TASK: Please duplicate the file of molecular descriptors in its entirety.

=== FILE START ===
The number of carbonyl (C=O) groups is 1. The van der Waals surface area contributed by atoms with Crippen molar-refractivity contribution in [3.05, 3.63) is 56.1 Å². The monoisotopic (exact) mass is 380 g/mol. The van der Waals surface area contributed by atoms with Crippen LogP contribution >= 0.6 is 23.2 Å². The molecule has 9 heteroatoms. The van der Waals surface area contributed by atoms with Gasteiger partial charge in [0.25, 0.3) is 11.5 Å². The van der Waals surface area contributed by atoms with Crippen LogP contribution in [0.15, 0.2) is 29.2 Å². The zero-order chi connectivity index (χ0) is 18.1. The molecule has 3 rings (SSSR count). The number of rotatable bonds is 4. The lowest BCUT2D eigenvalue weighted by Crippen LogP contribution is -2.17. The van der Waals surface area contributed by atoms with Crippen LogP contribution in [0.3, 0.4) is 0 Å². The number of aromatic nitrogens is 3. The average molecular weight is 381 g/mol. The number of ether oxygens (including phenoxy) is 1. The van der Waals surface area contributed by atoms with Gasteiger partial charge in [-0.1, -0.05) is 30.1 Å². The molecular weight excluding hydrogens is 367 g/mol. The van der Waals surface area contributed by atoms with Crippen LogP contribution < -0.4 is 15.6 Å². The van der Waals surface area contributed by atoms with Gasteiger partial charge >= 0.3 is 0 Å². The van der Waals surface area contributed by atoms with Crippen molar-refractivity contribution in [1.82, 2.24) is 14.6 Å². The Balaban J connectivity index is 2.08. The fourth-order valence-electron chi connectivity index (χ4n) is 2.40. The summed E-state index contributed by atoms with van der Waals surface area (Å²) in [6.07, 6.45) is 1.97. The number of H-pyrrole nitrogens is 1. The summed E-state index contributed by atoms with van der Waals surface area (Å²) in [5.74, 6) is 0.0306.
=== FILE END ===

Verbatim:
The number of carbonyl (C=O) groups is 1. The van der Waals surface area contributed by atoms with Crippen molar-refractivity contribution in [3.05, 3.63) is 56.1 Å². The monoisotopic (exact) mass is 380 g/mol. The van der Waals surface area contributed by atoms with Crippen LogP contribution >= 0.6 is 23.2 Å². The molecule has 9 heteroatoms. The van der Waals surface area contributed by atoms with Gasteiger partial charge in [0.25, 0.3) is 11.5 Å². The van der Waals surface area contributed by atoms with Crippen LogP contribution in [0.15, 0.2) is 29.2 Å². The zero-order chi connectivity index (χ0) is 18.1. The molecule has 3 rings (SSSR count). The number of rotatable bonds is 4. The lowest BCUT2D eigenvalue weighted by Crippen LogP contribution is -2.17. The van der Waals surface area contributed by atoms with Crippen LogP contribution in [0.3, 0.4) is 0 Å². The number of aromatic nitrogens is 3. The average molecular weight is 381 g/mol. The number of ether oxygens (including phenoxy) is 1. The van der Waals surface area contributed by atoms with Gasteiger partial charge in [-0.1, -0.05) is 30.1 Å². The molecular weight excluding hydrogens is 367 g/mol. The van der Waals surface area contributed by atoms with Crippen LogP contribution < -0.4 is 15.6 Å². The van der Waals surface area contributed by atoms with Gasteiger partial charge >= 0.3 is 0 Å². The van der Waals surface area contributed by atoms with Crippen molar-refractivity contribution in [1.82, 2.24) is 14.6 Å². The Balaban J connectivity index is 2.08. The fourth-order valence-electron chi connectivity index (χ4n) is 2.40. The summed E-state index contributed by atoms with van der Waals surface area (Å²) in [6.07, 6.45) is 1.97. The number of H-pyrrole nitrogens is 1. The summed E-state index contributed by atoms with van der Waals surface area (Å²) in [5.74, 6) is 0.0306.